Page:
Season of Transformation: Oscar's Story

In a kitchen bustling with endless demands and a frenzy of orders, Oscar is a steadying force, bringing calm to the chaos. “Most of the jobs I have had were in the service industry, and you have 500 meaningless conversations with everyone that comes in,” he explains. “But every morning I tell myself I am going to make someone happy and I am going to smile because I know my God is greater and my God is bigger. Through my story, I have seen that He can conquer anything.”

oscar

Oscar’s story begins in a parallel type of chaos, with a household of five siblings and a busy working mom. Exposure to substance abuse and chronic childhood stress soon translated into other aspects of his life, as he began skipping school at the early age of ten. His grades were suffering, and he was headed down a path with no role models or guiding light. He met his mentor, Garrett, in the same phase of life, when Mercy Street mentors and staff would come to his school (the now-demolished Carver Elementary) to build relationships with him and his classmates. Oscar and his best friend and present-day roommate, Bobo, started spending time with Garrett and his family, and officially became his mentees in January 2009.

At sixteen years old when his home life grew rockier, Oscar packed up his belongings and moved into Garrett’s house. Together, he and Garrett looked at the trajectory of Oscar’s grades and saw the seemingly-unattainable long road ahead to high school graduation. As a former teacher in Brazil, Garrett boldly offered to homeschool Oscar if he would prove his commitment by reading all of The Chronicles of Narnia series. That summer, Oscar was working in a warehouse and riding the bus two hours each way – a bus ride that became a sacred space for Oscar to plow through all seven books. The mentor/mentee duo then launched into the season of Garrett serving as mentor, landlord, and teacher to Oscar until he successfully earned his GED in 2016.

 Garrett, Bobo, and Oscar in their best Western gear.

Garrett, Bobo, and Oscar in their best Western gear.

 Oscar with Garrett’s wife, Mindy (“momma”).

Oscar with Garrett’s wife, Mindy (“momma”).

“With Garrett, I was exposed to a proper Thanksgiving, a proper Christmas,” says Oscar about his time spent under Garrett’s family’s roof. “ I had so much to say about what was going on in the world and in my family that was out of my control – I did not pick my family or the situations I was brought in. But it felt good to talk and have someone listen.”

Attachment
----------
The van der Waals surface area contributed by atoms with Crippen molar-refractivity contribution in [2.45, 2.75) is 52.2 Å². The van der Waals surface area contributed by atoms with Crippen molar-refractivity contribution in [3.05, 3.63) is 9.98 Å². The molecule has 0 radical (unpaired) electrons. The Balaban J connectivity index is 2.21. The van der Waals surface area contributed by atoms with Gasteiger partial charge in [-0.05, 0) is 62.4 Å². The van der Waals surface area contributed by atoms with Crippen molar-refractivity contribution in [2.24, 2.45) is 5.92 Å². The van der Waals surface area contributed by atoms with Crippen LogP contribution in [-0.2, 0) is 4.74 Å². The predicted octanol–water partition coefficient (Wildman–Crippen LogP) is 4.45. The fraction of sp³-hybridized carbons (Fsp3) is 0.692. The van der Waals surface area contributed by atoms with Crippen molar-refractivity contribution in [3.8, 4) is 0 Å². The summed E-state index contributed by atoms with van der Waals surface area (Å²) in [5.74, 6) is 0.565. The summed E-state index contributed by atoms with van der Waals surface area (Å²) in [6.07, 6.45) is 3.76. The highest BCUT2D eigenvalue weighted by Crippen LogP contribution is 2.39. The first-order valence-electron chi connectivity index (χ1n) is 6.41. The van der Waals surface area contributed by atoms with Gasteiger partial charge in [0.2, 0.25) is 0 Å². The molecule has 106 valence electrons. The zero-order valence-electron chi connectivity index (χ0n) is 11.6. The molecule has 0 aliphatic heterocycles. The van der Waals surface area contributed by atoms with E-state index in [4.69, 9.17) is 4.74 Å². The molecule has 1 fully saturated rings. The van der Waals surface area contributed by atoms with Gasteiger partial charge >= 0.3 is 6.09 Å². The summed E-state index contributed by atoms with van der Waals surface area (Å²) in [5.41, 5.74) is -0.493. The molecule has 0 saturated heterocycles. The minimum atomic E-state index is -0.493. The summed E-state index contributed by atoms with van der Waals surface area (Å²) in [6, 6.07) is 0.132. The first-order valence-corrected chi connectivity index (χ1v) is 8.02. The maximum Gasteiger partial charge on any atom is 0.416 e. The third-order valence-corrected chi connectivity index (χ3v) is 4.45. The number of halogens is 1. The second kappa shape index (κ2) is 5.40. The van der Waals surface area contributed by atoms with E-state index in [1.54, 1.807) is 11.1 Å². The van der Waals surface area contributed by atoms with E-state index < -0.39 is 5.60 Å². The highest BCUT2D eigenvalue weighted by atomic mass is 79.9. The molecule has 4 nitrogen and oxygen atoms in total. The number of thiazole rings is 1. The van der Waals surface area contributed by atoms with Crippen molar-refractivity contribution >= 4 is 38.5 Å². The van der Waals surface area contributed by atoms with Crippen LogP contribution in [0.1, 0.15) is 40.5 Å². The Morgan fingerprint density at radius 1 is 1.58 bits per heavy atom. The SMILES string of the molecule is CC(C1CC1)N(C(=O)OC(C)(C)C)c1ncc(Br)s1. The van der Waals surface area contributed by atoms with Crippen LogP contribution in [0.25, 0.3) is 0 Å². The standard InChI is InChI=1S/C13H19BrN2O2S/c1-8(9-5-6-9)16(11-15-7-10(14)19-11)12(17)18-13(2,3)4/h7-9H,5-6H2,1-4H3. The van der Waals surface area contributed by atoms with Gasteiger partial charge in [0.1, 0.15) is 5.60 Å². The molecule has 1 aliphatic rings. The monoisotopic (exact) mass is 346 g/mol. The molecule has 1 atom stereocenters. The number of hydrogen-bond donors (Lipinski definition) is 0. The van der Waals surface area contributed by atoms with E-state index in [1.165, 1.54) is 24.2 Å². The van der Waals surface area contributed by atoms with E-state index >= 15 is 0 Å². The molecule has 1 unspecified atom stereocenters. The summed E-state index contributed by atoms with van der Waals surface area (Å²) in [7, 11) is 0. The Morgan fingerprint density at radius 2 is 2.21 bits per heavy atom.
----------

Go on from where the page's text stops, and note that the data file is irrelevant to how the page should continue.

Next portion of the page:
Mercy Street has shown me that there can be purpose in life.

As a young adult, Oscar’s involvement with Mercy Street continues as he has helped out with the sports program, interned with the summer Leadership Intensive, and now mentors five high school boys through a Street Team. “Street Team is like having brothers,” he explains. “They have met my family and I know their families. I spend more time with them than I do with my mom or my friends.” Oscar’s desire to mentor stems from a deeper conviction to give back to Mercy Street all that his mentor has given him. “I have always been told that if you borrow something, you should give it back in better condition. I would be doing the world a disservice if I did not help out and share the wisdom I have been given to the next generation,” Oscar explains. “I want to pass on the baton to my Street Team.”

 Oscar and Garrett on the coast of Oregon in 2017.

Oscar and Garrett on the coast of Oregon in 2017.

 Oscar working in the t-shirt press during the summer Leadership Intensive.

Oscar working in the t-shirt press during the summer Leadership Intensive.

Oscar, now twenty-two years old, works at a bakery in downtown Dallas, managing orders and staff and learning the art of bread-making. His inquisitive nature and loyalty have produced a surplus of hobbies, deep relationships, and interesting travels throughout his young adulthood. He pours as much of his spirit into baking bread as he does into his Street Team relationships; he invests as much time reading books and Scripture as he does visiting friends across the globe.

“Mercy Street has shown me that there can be purpose in life - that there is something more than being selfish,” Oscar articulates. “There is happiness found in Christ.”

He gives a powerful charge to future mentors: “There is beauty in differences. You will see how your mentee can change you for the better. You may end up crying next to a student because they are crying about a situation, and all you can do is listen. Be prepared to be in someone’s life.”

This season, we are sharing stories of mentees like Oscar whose lives have been transformed through mentorship. Will you provide another mentee with the same opportunity by giving this Season of Transformation?

Katie Kelton2 Comments